If you ever come to Dublin, rock up to McSorleys pub in Ranelagh, south city, on the LUAS tram line and close by any number of eateries. And yes: I will advise Clandestino to roll out the carpet for Camille, and who knows -- maybe we will see you for a late-evening jar on the 17th…? x

          • Camille says:

            Please accept my apologies as I would just LOVEd to have met you there — probably a once in a lifetime opportunity — but I shall have left New York a few days previous to the parade, alas!

            I have kept the name of your friend’s place in mind and shall pop in there sometime in the future and tell them Baltsamic Vinaigrette sent me.

            With my very kindest and bestest regards,
            Camille go Bragh

    • Bianca Castafiore says:

      I read years ago that Frittoli was abandoning this role because it was just too much of a stretch for her. I guess she went back to it.

      Btw, is she shacking up with Ildar these days? Did he sing Escamillo last week?

  • Not deterred by Mr. Jorden’s warnings, I too braved the flames of the Inquisition. Review on Superconductor.

    • bassoprofundo says:

      I suppose you wouldn’t have gotten any advertising money if you had just posted your thoughts here, without the hyperlink. Oh well.

      • rapt says:

        bp: not that it will probably matter to you, but LaC has posted this note on another thread:

        [Note to the cher public: please do not copy and paste an entire article from a source available online. Please paste the URL instead and interested readers can go to that link. - La Cieca]

    • Baltsamic Vinaigrette says:

      Superconductor, are you sure La Cieca warned you beforehand…

      “All written content © 2012 by Paul Pelkonen”

      … and not vice-versa?

  • Camille says:

    Camille’s @ Lincoln Center having her pre-DonCarlo café. How many should I have? Ten…? Twenty…? Maybe intravenously?

    Just wondering aloud.

    • bluecabochon says:

      Enjoy, Camille! I had a little repast at Avery Fisher Hall last night before Parsifal, as did number of others, who loaded up on cookies and bananas and water for later on.

      It’s always fun to meet Parterrians in the flesh, and I had the pleasure of meeting Operacat and Opercat’s friend! That makes a nice number of Parterriat whose faces I can put to names.

      I have never heard so silent an audience -- the coughers were few and far between (maybe cold season is over), but incredibly, there are still a few people who don’t know to the tradition of holding applause until the last note is played.

      I don’t know how it sounded on the radio/interwebs last night, but the performance in the house was even better than last week’s.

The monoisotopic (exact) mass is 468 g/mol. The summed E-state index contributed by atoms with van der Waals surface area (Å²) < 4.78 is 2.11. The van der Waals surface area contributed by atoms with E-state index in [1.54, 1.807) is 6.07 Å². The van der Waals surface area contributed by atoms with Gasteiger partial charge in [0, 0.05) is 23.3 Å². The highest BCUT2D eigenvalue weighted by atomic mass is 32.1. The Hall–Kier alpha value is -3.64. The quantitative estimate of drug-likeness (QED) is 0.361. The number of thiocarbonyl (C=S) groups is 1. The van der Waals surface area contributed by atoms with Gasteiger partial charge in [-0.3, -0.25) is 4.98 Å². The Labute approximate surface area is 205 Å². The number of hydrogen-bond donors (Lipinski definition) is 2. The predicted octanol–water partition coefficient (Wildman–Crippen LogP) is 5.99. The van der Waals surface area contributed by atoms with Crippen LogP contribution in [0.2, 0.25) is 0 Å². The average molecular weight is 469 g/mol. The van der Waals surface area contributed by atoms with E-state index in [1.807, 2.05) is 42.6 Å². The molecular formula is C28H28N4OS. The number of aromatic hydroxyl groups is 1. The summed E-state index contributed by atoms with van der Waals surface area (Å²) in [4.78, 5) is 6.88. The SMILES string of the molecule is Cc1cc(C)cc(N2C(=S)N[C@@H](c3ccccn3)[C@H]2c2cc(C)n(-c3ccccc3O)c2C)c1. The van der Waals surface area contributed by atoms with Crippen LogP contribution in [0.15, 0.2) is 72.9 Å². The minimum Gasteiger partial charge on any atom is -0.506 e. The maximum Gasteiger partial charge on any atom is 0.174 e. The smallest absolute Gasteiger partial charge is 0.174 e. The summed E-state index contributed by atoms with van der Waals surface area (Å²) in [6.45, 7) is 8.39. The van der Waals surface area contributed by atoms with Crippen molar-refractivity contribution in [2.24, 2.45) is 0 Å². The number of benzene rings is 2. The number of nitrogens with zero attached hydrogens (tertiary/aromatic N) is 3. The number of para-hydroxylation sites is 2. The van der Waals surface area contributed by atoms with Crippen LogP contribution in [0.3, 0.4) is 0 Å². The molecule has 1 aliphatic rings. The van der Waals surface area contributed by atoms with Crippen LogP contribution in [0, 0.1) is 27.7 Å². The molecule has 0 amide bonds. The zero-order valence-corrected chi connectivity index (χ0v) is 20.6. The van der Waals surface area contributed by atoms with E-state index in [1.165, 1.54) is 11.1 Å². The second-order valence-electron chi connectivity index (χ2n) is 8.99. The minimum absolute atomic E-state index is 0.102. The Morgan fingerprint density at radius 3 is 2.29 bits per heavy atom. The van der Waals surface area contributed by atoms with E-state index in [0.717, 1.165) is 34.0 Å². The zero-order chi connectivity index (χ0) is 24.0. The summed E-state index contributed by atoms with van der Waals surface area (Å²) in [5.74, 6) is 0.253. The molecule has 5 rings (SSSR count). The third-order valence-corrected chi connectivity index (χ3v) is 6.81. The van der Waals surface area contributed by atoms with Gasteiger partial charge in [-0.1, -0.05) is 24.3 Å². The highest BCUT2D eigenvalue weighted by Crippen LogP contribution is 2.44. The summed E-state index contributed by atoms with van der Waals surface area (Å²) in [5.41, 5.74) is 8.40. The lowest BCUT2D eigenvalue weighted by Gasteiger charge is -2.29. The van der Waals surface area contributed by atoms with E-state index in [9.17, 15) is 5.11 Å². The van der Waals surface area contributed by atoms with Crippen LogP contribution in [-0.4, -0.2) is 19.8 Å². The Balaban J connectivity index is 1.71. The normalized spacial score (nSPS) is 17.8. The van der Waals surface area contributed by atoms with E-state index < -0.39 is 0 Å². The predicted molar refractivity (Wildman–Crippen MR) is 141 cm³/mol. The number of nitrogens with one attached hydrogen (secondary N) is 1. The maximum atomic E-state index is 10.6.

• Camille says:


        Relatively little coughing, sneezing, hacking, strangling, spewing, or getting up dramatically and marching up the aisle in desperate physical distress.

        I have not been in such a relatively quiet auditorium for quite some while. THAT was a treat.

        Instead, tonight I was victimized by a silent farter nearby me. It was tortura indicibile!!! No sooner did I think it was over than a new wave would wash over me!!!!

        That’s why I love my Sirius connection so much!!

        bye blue,

        • bluecabochon says:

          “Instead, tonight I was victimized by a silent farter nearby me.”

          Hilarious! (thinks I, a safe distance away.) Condolences for the assault on your senses, dear Camille. I hope that Feruccio was worth all of that.

        • La Cieca says:

          There is surely a crown in heaven waiting for you, Camille, for what you have had to endure just to go the opera like normal person.

          • Camille says:

            If crowns there be for such as we fallen women.

            Thank you for the sweet thought, Cieca dear.

        • oedipe says:

          I have not been in such a relatively quiet auditorium for quite some while.

          Nah! At least half the house was surely dozing off.

    • Vergin Vezzosa says:

      C. -- Hopefully you took it easy on the caffeine. On Monday, even with the calming influence of a pre-show vodka/rocks, I felt like screaming out loud because Maazel was so frigging slow and lifeless for most of it. On caffeine, I probably would have done so. With the added insult of the two women (Frittoli sadly pretty consistently shrill now, Smirnova just crass), this was my least favorite show a quite a long time, kinda ironic because, like many, I have always loved DC and believe that it is one of the towering masterpieces of all time. Only Furlanetto and Halfvarson in the Act IV aria and duet made me feel like the evening wasn’t a TOTAL waste of time and money. I was so demoralized by the time of Dima’s last scene that I was barely listening. Vargas, who I usually like, was blah. JJ was so right with his “swimming in jello” comment in the NYP review.

      • Camille says:

        Hi VV! — that swimming in jello remark I had completely forgotten -- ! I felt like it was swimming underwater with an ear infection. Some many things wrong that I won’t even start. Very, very happy to hear about the CAROUSEL working out so well!

  • Camille says:


    Having trouble extinguishing the flame of love? Well, that’s what happened tonight in Act I of Don Carlo and it necessitated the on stage appearance of a burly stage hand equipped with extinguisher.

    It temporarily set the house into laughter and the principals on stage had a bit of a time controlling their own. Mo. Maazel’s GERITOL sponsored tempi somehow kept the show back on its track.